Picks and Pans Main: Video
07/10/1989 AT 01:00 AM EDT
07/10/1989 AT 01:00 AM EDT
GET UP AND GO AFTER BREAST SURGERY
GET UP AND GO WITH PARKINSON'S
FITNESS OVER 50
Each of these well-produced tapes is tailored to the needs of a special group of people who may have excluded exercise from their lives.
Get Up and Go After Breast Surgery ($39.95) was developed by the Breast Care Center at the University of Michigan Medical Center for women who are on the mend following a mastectomy, lumpectomy or reconstructive surgery. It is also useful for women undergoing radiation and chemotherapy. The five breast cancer patients who demonstrate these gentle exercises (to increase strength and motion in the chest, arms and neck) range in age from 39 to 74. Two women have had both breasts removed; one of these has implants, the other is undergoing chemotherapy; another woman is recovering from a lumpectomy. They do not linger on their conditions but on their commitment to exercise as part of their therapy.
Patients are urged not to embark on this routine without a physician's approval. Surgeon Jay Harness, director of the Breast Care Center, tells how soon after surgery women should exercise and what side effects to be wary of. He also cautions viewers to set reasonable goals and move at a comfortable pace.
Following a 10-minute warm-up, instructor Joan Wenson leads her troop through five sequences. The first includes movements developed by the American Cancer Society, such as squeezing a rubber ball in each palm or facing a wall and letting your fingers crawl up it like spiders. There are also innovative upper torso exercises, a stretch-and-tone series and a relaxation-meditation finale.
Like its counterpart on breast surgery, the Get Up and Go ($42.95) home workout designed for people with Parkinson's disease or similar mobility disorders is encouraging but never pushy. There is no ditzy chatter or clangy music. Instructor Eileen Jones is so refreshing that anyone should be able to tolerate frequent exposure, and the I musical routine was composed so that exercisers would not be bound to a beat.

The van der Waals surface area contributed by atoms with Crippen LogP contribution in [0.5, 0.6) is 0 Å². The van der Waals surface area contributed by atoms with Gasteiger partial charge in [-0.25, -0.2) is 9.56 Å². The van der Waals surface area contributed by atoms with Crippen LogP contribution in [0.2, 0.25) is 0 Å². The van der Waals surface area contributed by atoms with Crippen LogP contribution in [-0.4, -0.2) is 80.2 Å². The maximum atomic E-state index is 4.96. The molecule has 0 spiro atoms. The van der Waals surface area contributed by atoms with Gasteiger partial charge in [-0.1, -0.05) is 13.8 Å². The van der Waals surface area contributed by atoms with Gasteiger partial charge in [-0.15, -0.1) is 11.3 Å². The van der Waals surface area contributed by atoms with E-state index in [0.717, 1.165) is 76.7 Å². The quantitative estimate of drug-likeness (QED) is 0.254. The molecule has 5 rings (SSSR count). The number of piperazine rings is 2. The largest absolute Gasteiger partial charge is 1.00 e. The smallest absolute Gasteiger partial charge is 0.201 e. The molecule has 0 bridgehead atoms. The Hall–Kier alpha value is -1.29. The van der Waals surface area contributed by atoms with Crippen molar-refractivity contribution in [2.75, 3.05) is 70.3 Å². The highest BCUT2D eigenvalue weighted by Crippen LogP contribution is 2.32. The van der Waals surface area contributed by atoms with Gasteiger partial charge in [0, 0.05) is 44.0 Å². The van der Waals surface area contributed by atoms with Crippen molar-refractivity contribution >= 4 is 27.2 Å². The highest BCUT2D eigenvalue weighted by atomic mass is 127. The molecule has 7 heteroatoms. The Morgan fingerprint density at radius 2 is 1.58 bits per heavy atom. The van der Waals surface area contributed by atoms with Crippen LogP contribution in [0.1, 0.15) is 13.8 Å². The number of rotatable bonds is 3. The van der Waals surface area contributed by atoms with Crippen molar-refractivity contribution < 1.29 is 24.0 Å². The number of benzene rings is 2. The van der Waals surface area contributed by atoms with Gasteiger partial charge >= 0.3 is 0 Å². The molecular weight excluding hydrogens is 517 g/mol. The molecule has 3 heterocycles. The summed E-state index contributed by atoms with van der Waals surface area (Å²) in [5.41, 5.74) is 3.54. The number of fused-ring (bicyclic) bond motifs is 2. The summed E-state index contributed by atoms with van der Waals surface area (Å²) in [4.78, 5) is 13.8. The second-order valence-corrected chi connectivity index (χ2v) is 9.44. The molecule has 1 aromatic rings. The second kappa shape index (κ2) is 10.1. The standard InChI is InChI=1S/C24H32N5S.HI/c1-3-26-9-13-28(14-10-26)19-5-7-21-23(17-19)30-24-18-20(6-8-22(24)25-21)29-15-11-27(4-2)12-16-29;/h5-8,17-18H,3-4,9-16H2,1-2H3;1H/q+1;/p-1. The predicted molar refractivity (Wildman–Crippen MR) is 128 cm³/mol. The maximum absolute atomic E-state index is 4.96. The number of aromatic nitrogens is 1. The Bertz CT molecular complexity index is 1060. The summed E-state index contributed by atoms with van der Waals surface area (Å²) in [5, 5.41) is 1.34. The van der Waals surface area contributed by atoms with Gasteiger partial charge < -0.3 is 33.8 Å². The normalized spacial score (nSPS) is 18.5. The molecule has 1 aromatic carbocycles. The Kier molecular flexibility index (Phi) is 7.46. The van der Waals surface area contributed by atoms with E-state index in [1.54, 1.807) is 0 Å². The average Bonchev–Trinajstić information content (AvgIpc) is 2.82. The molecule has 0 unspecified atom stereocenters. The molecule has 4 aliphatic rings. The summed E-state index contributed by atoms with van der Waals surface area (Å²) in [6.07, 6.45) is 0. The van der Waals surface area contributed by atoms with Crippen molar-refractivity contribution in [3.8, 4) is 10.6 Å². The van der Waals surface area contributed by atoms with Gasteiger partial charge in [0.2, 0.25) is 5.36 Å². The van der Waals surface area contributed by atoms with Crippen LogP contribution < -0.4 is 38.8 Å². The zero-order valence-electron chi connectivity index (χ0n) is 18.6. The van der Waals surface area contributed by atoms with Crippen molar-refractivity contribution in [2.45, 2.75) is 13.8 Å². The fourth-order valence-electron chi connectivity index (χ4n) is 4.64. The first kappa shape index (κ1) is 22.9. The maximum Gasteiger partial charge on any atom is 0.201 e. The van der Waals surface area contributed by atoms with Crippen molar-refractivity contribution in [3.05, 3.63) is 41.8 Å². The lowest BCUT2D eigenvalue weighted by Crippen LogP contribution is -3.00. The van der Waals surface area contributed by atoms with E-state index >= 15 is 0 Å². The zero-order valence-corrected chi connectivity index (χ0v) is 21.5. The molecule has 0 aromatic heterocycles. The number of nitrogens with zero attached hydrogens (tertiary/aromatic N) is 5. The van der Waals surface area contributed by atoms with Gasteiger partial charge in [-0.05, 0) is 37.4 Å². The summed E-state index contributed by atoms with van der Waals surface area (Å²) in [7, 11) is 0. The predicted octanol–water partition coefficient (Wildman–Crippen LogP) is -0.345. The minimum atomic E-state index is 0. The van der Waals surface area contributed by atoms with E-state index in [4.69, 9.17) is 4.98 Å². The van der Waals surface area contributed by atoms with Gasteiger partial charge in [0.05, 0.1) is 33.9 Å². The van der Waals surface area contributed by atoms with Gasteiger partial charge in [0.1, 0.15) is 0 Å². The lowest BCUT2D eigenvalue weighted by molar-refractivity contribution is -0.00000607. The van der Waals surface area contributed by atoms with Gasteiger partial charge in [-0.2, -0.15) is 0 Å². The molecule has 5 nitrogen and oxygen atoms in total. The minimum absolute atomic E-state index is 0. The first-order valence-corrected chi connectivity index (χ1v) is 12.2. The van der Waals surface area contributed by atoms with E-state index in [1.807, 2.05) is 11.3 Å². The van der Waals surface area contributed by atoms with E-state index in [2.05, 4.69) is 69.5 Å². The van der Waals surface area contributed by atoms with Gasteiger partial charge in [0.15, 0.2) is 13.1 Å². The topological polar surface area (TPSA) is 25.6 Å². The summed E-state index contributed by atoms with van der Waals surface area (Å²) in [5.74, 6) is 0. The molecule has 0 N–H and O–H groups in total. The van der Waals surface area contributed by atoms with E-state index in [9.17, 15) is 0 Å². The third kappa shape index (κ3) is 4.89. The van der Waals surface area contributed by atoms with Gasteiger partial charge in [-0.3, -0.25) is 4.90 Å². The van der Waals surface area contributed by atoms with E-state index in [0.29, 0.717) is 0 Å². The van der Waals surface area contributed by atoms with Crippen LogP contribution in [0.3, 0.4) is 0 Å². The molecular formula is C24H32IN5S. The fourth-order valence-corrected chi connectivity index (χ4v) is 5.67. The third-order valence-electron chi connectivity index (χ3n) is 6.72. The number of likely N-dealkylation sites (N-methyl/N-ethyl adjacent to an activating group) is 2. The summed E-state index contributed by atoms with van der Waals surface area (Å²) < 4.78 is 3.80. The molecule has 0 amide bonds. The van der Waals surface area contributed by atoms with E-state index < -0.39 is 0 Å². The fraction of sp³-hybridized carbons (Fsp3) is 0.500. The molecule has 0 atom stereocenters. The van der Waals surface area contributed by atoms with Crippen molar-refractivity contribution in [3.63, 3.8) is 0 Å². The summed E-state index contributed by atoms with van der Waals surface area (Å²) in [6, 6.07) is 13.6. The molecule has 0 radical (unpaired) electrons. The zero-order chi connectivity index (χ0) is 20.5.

The three "Parkinsonians" who follow Jones on the tape work their way through a routine of fluid motions developed by specialists (from the University of Michigan and New York's Columbia-Presbyterian Medical Center) in neurology, rehabilitative medicine and physical therapy.
There is no joint-jarring jumping or jogging—and no nonsense either—on Fitness over 50 ($39.95), developed and led by over-50 phys-ed professor Phyllis Weikart. This nonglitzy video offers an easy (partially sit-down) beginner series of exercises followed by a more vigorous advanced routine (50 minutes each). The only aerobic element is brisk walking. Unlike other workouts for seniors, this tape, thanks to Weikart's manner, does not treat the 50-plus set as if they were 5-minus. (Health Tapes; 313-548-3222)
FEELING GOOD WITH ARTHRITIS
Here is a primer on how to cope with the nation's No. 1 crippler—an estimated 37 million Americans suffer from arthritis—that is positive without being saccharine.
The 60-minute production makes no false promises. There is no cure for the painful joint inflammation that can bloat knees and twist fingers. But there is hope, and attitude is one of the weapons. Viewers will hear from Mickey Mantle, former New England Patriot guard Sam Adams and others with arthritis about how they manage their pain, what steps they take to fend off disability and how they live productive lives in spite of the nagging disease. One woman combats morning stiffness by stretching like a cat, then shaking herself like a wet dog. A young mother with rheumatoid arthritis, an especially debilitating form of the disorder, likens it to adapting to life with an annoying roommate.
Exercise is crucial. "If you don't use your joints, they will lose their strength and their mobility," says Dr. Alan Xenakis, who urges swimming and using an exercise bike for those afflicted by osteoarthritis. "Stiff or painful joints need to be moved through a complete range of motion each day."
The program includes segments on nutrition (there is no miracle diet, though losing weight with vegetable-fruit-whole-grain starch medleys reduces pressure on joints) and a critique of available over-the-counter and prescription drugs (including aspirin, gold salts and Cytoxan). (Xene-jenex, $24.95; 800-228-2495)